We analyzed ABR response of individuals with normal hearing at high intensity (80 dB nHL), rate of 19.3/s, and rarefaction polarity. These parameters were chosen because a neurodiagnostic evaluation must be performed at high intensity (80dB nHL) so that the neural synchrony of the XVIII nerve and the brainstem responses are optimized and robust. At higher intensities, the noise level must be controlled [18,19]. The rate values of 19.3/s provides robust responses with less electrical interference and is often used in evaluations aimed at neurodiagnosis [19–21]. The responses need to be replicable, and if there is any uncertainty after collecting 2 waveforms, a third wave should be collected, which should be like the first 2. If there is a persistent difference between the waves, it is possible there is excessive noise [19]. Finally, in terms of polarity, previous studies have reported that rarefaction polarity is more appropriate because it provides better and robust responses [22].

Another interesting finding is the earlier ABR response values in women than in men. These findings agree with previous studies in the literature showing that in differences in females are due to anatomical issues such as smaller head size and subcortical neural differences [23–27]. Latency values are directly related to the speed of neural responses following a sound stimulation. In cases of neurological impairment, due, for example to the presence of a mass (or tumor) or a reduced number of neurons in a certain structure within the auditory trajectory, latency values will be compromised. Therefore, reference values are essential for an accurate diagnosis to be made, and from there appropriate interventions and treatments may be possible. Assessments of the ABR are the criterion standard for investigating the maturation and integrity of the auditory pathway from the inner ear to the brainstem [28–31].

Our study used parameters following international guidelines and thus gives the evaluator confidence in the quality of the data and the results obtained, minimizing possible clinician biases and errors. In the present work, the responses were very similar to those of previous studies, except for wave I values, which were a little earlier, with values of 1.23 ms (right ear) and 1.21 ms (left ear) for females. Therefore, we strongly recommend that a survey be carried out with a larger number of female subjects to understand whether this earlier wave I response characteristic is specific to this new device. It is worth noting that this response model was not found for men in any of the evaluated ears. Below, we discuss some previous studies performed in patients with normal hearing and with different equipment.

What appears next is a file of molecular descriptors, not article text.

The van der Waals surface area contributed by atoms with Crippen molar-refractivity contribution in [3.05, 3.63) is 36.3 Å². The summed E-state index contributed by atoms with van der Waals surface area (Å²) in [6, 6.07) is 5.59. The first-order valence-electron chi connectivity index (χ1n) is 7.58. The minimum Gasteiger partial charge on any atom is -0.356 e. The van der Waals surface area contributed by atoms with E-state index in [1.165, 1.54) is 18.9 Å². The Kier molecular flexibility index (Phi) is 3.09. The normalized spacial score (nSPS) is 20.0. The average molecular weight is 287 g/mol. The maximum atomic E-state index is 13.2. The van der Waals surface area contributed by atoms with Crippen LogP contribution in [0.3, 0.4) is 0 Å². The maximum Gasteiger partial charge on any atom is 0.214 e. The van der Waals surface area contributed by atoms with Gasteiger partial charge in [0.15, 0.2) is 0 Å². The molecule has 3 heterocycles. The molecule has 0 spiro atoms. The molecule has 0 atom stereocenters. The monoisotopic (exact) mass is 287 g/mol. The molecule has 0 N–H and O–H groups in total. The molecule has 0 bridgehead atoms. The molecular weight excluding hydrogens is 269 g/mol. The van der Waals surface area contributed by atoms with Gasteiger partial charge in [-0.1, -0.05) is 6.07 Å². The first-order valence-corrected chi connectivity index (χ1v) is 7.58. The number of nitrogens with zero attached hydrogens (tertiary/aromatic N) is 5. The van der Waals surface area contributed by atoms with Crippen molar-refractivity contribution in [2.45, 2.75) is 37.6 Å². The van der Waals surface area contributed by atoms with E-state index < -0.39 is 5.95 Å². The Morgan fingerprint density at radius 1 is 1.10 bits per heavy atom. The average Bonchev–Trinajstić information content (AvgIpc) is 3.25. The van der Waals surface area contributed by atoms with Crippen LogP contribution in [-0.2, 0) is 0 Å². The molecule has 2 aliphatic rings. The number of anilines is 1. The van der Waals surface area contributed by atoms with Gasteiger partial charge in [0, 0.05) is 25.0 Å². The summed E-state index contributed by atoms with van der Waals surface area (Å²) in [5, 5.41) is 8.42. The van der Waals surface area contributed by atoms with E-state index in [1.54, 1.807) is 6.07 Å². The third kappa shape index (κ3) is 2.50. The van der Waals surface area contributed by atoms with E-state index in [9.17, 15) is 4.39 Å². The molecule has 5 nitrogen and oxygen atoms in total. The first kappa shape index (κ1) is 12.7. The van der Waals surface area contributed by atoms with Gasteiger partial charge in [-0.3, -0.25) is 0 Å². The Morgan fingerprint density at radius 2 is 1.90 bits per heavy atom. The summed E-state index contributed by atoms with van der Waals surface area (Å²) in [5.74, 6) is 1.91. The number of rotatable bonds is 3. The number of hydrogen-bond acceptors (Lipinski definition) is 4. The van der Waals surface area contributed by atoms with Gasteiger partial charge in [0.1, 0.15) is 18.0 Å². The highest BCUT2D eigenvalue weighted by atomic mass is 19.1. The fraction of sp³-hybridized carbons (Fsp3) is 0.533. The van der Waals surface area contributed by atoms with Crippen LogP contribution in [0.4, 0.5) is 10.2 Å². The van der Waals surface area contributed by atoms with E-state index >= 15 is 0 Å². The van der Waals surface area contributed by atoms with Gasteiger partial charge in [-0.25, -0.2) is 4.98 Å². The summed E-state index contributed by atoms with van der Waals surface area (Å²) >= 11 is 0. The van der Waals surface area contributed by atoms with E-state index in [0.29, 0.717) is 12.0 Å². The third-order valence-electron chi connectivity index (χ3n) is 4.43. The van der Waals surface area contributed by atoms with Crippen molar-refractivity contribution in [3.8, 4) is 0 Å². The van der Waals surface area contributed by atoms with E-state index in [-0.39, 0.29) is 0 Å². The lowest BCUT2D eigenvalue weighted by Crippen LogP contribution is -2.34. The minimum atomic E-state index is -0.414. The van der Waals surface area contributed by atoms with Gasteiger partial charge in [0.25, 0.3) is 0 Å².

Schwartz et al [32] reported ABR responses at 80 dBnHL and found the following results with ±2.5 SD: Wave I (1.29–1.79 ms), Wave III (3.32–4.08 ms), Wave V (5.12–6.08 ms), I–III (1.60–2.80 ms), III–V (1.42–2.26 ms), and I–V (3.59–4.49 ms). Joseph et al [33] reported the ABR responses at 80 dBnHL and found the following results considering the absolute mean of the values: Wave I (1.65 ms), Wave III (3.80 ms), Wave V (5.64 ms), I–III (2.15 ms), III–V (1.84 ms) and I–V (3.99 ms). Hall [23] presented the ABR responses at 80 dBnHL and the following results were found with ±2.0 SD: Wave I (1.37–1.93 ms), Wave III (3.4–4.16 ms), Wave V (5.18–6.10 ms), I–III (1.87–2.43 ms), III–V (1.56–2.12 ms), and I–V (3.59–4.39 ms). Hood (1998) [34] reported the ABR responses in women with normal hearing at 80 dBnHL and found the following results with ±2 SD: Wave I (1.37–1.93 ms), Wave III (3.44–4.16 ms), Wave V (5.18–6.10 ms), I–III (1.87–2.43 ms), III–V (1.56–2.12 ms), and I–V (3.59–4.39 ms). Musiek et al [35] analyzed only the responses of the interpeak intervals of the ABR at 80 dBnHL and found the following results with ±2SD: I–III (1.80–2.30 ms), III–V (1.40–2.30 ms), and I–V (3.36–4.40 ms).

Our study showed the following responses at 80 dBnHL in normal hearing with ±2SD: Right ear (male) – [Wave I (1.23–1.83 ms), Wave III (3.45–4.09 ms), Wave V (5.21–6.21 ms), I–III (1.89–2.57 ms), III–V (1.67–2.27 ms), and I–V (3.70–4.20 ms)]; Right ear (woman) – [Wave I (1.23–1.87 ms), Wave III (3.45–4.13 ms), Wave V (5.07–6.07 ms), I–III (1.69–2.61 ms), III–V (1.63–2.15 ms), and I–V (3.54–4.54 ms)]; Left ear (male) – [Wave I (1.26–1.82 ms), Wave III (3.47–4.19 ms), Wave V (5.29–6.29 ms), I–III (1.87–2.71 ms), III–V (1.60–2.32 ms) and I–V (3.69–4.81 ms)] and Left ear (woman) – [Wave I (1.21–1.89 ms), Wave III (3.33–4.05 ms), Wave V (5.03–6.11 ms), I–III (1.79–2.47 ms), III–V (1.53–2.25 ms), and I–V (3.48–4.56 ms)].

The participants who took part in this study were all at least 3 years old, since research has concluded that there is stabilization of latency at age 24–36 months, after which maturation in the brainstem is complete and the responses of children and adults become similar [22]. Therefore, the values described in the present study should not be applied to patients under 3 years of age. For this portion of the pediatric population, further studies will be required to verify the ABR responses. The next stage of this research will be to compare the values obtained with the new device with those obtained using standard equipment.

Conclusions

We assessed normative data through of measurement of latency values of wave I, III, V, and interpeak intervals I–III, III–V and I–V values applying 2 standard deviations in the assessment of ABR using the new Neuro-Audio device by Neurosoft. Normative values are set out in Table 3.